Pic of the Week 8/5/22
Location: Grandfield, OK
Date taken: 7/18/22
I guess you could say I have a fascination with old relics and the night sky. In fact, if you browse through my NIGHT gallery you’ll find quite a few images with abandoned houses, dilapidated buildings, and downtrodden churches. There is something I find compelling about photographing the night sky above a remnant of the past. There’s a dichotomy in which the structures and buildings are decaying and crumbling, but under the same sky that was there all those years ago. During the pinnacle of their existence, the same milky way galaxy hovered over their roofs providing the same wonder I feel today. I suppose there’s a comfort in that sentiment.
Several of my nighttime subjects have been preyed on by old age and weathering. They no longer stand erect and collapsed into a disheveled piles of debris and ruins. The most recent of these (and one of my personal favorites) “Slamma Rd Barn” has unfortunately met its demise. 100 years of history swept away in the gust of a thunderstorm. This helps me realize the urgency in which to document these old historic places. On a drive through Grandfield, OK I noticed one of my subjects on the verge of complete ruin and I knew I needed to capture it before the next storm season rolls in.
This old homestead has been on my radar for a few years now, but I just now got around to photographing it. I haven’t done too much astro-landscape photography this year and I knew I wanted this house in front of the milky way. Better late than never! Ashlee and I drove the short distance out to the location and arrived just in time to catch the sun setting in the western horizon. Conditions looked promising as only a few wispy clouds hanging around the south. When we pulled up, I noticed a small cable fence blocking off the entrance to the homestead. A little disappointed, but respectful of the owner’s property, I found a composition behind the fence line that framed the little home around a small planting of trees. The milky way would be rising in less than an hour, so I needed to lock in my composition soon.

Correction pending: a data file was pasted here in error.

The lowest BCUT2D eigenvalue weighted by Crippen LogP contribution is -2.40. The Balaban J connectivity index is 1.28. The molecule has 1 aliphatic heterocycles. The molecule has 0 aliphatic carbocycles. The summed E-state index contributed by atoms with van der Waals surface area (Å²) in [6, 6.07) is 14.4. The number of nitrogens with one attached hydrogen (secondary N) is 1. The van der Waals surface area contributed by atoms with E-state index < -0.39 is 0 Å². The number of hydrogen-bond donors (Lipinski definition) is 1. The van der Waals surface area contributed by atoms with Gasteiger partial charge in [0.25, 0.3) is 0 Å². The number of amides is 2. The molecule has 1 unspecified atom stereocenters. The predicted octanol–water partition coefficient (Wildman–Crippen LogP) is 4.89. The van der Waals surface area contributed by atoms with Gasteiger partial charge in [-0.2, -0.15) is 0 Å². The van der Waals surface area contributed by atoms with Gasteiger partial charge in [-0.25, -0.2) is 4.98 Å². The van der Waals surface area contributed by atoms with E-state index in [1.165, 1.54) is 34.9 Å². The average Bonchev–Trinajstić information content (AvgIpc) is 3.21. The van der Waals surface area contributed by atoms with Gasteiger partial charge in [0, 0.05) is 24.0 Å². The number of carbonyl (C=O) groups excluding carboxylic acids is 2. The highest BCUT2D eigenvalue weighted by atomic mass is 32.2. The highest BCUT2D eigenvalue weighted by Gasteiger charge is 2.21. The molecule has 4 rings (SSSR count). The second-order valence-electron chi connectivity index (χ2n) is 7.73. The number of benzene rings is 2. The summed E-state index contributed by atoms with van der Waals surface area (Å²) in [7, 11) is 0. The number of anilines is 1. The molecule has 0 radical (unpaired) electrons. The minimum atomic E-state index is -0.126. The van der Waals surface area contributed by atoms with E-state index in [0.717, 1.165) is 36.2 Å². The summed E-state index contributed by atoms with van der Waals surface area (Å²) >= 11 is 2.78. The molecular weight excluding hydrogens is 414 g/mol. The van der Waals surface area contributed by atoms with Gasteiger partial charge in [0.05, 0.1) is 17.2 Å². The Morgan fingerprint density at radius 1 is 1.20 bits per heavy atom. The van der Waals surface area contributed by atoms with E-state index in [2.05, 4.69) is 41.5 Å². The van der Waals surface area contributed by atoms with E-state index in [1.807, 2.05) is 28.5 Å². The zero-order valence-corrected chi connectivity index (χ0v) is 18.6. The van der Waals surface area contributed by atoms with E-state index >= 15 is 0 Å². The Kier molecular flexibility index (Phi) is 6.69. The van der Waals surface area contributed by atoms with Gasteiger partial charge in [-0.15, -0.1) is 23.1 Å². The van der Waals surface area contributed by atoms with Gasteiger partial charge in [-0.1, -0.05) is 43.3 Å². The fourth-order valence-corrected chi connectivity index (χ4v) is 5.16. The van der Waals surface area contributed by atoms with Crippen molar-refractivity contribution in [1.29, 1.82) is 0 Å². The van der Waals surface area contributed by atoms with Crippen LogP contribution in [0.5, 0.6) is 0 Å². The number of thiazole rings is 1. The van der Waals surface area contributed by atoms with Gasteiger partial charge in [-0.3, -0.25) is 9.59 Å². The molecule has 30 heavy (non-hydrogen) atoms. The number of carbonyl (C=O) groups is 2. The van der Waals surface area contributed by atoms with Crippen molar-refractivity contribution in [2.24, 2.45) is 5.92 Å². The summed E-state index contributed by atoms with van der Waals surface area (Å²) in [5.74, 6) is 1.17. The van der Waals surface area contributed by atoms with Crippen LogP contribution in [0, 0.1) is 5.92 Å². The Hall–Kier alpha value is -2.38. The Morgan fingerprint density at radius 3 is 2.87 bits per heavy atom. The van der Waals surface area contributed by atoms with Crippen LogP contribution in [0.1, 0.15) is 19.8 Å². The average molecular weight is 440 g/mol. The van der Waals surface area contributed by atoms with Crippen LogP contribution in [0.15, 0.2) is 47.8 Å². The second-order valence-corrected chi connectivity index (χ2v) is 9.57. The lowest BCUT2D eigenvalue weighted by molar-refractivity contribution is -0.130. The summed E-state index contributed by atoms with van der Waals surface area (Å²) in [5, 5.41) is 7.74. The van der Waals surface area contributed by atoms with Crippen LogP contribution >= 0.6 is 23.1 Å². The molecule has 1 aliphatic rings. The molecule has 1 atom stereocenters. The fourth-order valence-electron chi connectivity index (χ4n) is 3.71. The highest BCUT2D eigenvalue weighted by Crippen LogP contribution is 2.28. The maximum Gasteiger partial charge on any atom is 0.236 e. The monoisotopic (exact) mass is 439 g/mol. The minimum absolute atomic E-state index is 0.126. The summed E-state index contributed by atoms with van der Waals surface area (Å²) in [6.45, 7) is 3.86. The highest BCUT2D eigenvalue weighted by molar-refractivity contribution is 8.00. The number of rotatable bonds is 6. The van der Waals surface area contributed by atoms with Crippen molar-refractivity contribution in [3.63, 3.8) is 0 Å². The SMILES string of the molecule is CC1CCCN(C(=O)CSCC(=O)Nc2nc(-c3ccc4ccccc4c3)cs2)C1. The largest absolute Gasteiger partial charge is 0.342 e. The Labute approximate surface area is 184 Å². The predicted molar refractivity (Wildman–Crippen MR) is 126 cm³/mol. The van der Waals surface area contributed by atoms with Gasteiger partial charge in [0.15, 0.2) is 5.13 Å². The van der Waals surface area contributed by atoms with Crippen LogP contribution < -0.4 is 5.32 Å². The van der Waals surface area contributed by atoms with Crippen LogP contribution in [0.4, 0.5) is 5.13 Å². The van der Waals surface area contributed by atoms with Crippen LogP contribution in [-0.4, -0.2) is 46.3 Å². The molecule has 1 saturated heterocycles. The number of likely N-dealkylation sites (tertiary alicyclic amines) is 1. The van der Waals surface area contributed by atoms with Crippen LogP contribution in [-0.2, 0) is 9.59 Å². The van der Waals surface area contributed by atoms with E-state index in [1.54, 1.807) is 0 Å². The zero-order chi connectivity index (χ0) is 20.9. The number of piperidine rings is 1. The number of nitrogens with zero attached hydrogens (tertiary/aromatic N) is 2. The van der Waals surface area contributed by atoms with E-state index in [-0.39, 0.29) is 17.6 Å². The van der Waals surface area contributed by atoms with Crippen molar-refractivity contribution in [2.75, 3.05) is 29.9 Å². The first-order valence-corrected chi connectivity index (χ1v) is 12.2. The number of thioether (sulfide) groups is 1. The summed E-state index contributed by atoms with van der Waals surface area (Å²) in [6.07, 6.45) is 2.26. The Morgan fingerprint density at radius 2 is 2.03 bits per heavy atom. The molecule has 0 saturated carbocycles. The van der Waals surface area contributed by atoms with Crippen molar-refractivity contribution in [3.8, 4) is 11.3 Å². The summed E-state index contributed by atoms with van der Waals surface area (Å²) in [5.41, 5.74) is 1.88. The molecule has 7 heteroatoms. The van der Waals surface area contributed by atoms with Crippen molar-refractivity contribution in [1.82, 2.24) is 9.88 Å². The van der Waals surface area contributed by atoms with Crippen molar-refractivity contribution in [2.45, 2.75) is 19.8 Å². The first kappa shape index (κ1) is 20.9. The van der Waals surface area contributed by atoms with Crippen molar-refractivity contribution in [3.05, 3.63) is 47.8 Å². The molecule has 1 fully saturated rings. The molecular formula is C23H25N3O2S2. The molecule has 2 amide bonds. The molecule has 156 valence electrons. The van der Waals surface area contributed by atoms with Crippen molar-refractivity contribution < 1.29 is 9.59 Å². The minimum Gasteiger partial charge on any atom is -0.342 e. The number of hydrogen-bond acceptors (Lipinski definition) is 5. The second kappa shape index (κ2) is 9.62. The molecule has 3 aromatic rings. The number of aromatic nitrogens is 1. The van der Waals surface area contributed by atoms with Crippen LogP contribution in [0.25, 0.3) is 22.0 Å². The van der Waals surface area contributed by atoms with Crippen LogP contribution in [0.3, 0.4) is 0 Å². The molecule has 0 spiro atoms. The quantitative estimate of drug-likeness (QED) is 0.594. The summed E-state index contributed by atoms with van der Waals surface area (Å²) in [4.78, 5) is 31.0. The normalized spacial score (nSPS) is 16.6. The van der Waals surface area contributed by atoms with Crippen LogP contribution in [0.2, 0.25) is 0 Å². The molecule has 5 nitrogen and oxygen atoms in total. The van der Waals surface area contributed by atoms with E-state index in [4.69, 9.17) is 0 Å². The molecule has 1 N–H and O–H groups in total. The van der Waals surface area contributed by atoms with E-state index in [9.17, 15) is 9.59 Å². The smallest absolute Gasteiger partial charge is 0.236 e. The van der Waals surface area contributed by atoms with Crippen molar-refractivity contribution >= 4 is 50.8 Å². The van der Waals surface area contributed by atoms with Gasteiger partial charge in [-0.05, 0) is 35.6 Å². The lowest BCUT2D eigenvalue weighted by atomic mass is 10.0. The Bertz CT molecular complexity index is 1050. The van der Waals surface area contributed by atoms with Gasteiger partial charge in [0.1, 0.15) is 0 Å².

The home sits on the south side of US highway 70 just southeast of the Grandfield municipal airport. This would be in our favor as the light from the airport's tower would illuminate the house during our long exposures. Since it is so proximal to the town, the area does suffer from light pollution and two radio towers poke above the house. Nothing a little Photoshop can’t take care of, however. The house itself is a modest prairie home with what appears to be gothic or tudor influences with windows underneath pitched roofs with overhanging eaves. At one time it looked like a handsome homestead, but now the winds have pushed it beyond its structural limits and it has started caving in on itself. The west wall is leaning inward bulging out the north and east sides. The whole thing is warped and twisted in a way that reminds me of Dr. Seuss illustrations. The house does have a lot of character, however, and it makes an excellent subject for nighttime images.
When the sky was dark enough, we began taking images of the milky way above the old homestead. It was a peaceful time that allowed me to imagine what this house was like in its prime. In the daytime, this looks like a rough and ugly structure, but nighttime gives these old ruins a new life as they open windows into the past. What would it have been like living here? No doubt you had to have real grit and fortitude to live in this environment. With little trees the winds would be relentless, the summers brutal, and the winters inhospitable. But someone made it their home and I bet they sat out watching the stars every night staring at the same milky way I was seeing through my camera’s viewfinder.
© Ben Jacobi